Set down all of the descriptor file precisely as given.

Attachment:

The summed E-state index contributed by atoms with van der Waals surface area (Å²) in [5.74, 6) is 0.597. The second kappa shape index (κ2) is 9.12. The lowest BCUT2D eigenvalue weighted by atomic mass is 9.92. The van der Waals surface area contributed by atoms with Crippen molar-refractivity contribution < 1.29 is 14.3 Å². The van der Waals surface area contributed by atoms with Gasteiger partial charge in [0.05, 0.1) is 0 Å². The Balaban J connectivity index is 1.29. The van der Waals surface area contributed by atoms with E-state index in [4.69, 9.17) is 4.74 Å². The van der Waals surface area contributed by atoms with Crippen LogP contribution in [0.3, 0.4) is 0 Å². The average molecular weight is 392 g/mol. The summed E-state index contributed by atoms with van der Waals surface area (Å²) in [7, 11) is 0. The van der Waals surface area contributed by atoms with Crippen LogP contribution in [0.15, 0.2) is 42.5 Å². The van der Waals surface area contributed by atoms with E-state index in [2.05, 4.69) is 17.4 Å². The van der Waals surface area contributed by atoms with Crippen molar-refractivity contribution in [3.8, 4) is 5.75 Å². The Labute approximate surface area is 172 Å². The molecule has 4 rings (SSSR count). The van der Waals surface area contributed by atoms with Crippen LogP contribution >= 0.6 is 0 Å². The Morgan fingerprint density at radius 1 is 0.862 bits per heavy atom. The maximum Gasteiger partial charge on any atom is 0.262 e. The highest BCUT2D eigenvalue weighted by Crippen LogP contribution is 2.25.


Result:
The summed E-state index contributed by atoms with van der Waals surface area (Å²) in [5.74, 6) is 0.597. The second kappa shape index (κ2) is 9.12. The lowest BCUT2D eigenvalue weighted by atomic mass is 9.92. The van der Waals surface area contributed by atoms with Crippen molar-refractivity contribution < 1.29 is 14.3 Å². The van der Waals surface area contributed by atoms with Gasteiger partial charge in [0.05, 0.1) is 0 Å². The Balaban J connectivity index is 1.29. The van der Waals surface area contributed by atoms with E-state index in [4.69, 9.17) is 4.74 Å². The van der Waals surface area contributed by atoms with Crippen LogP contribution in [0.3, 0.4) is 0 Å². The average molecular weight is 392 g/mol. The summed E-state index contributed by atoms with van der Waals surface area (Å²) in [7, 11) is 0. The van der Waals surface area contributed by atoms with Crippen LogP contribution in [0.15, 0.2) is 42.5 Å². The van der Waals surface area contributed by atoms with E-state index in [2.05, 4.69) is 17.4 Å². The van der Waals surface area contributed by atoms with Crippen molar-refractivity contribution in [3.8, 4) is 5.75 Å². The Labute approximate surface area is 172 Å². The molecule has 4 rings (SSSR count). The van der Waals surface area contributed by atoms with Crippen LogP contribution >= 0.6 is 0 Å². The Morgan fingerprint density at radius 1 is 0.862 bits per heavy atom. The maximum Gasteiger partial charge on any atom is 0.262 e. The highest BCUT2D eigenvalue weighted by Crippen LogP contribution is 2.25.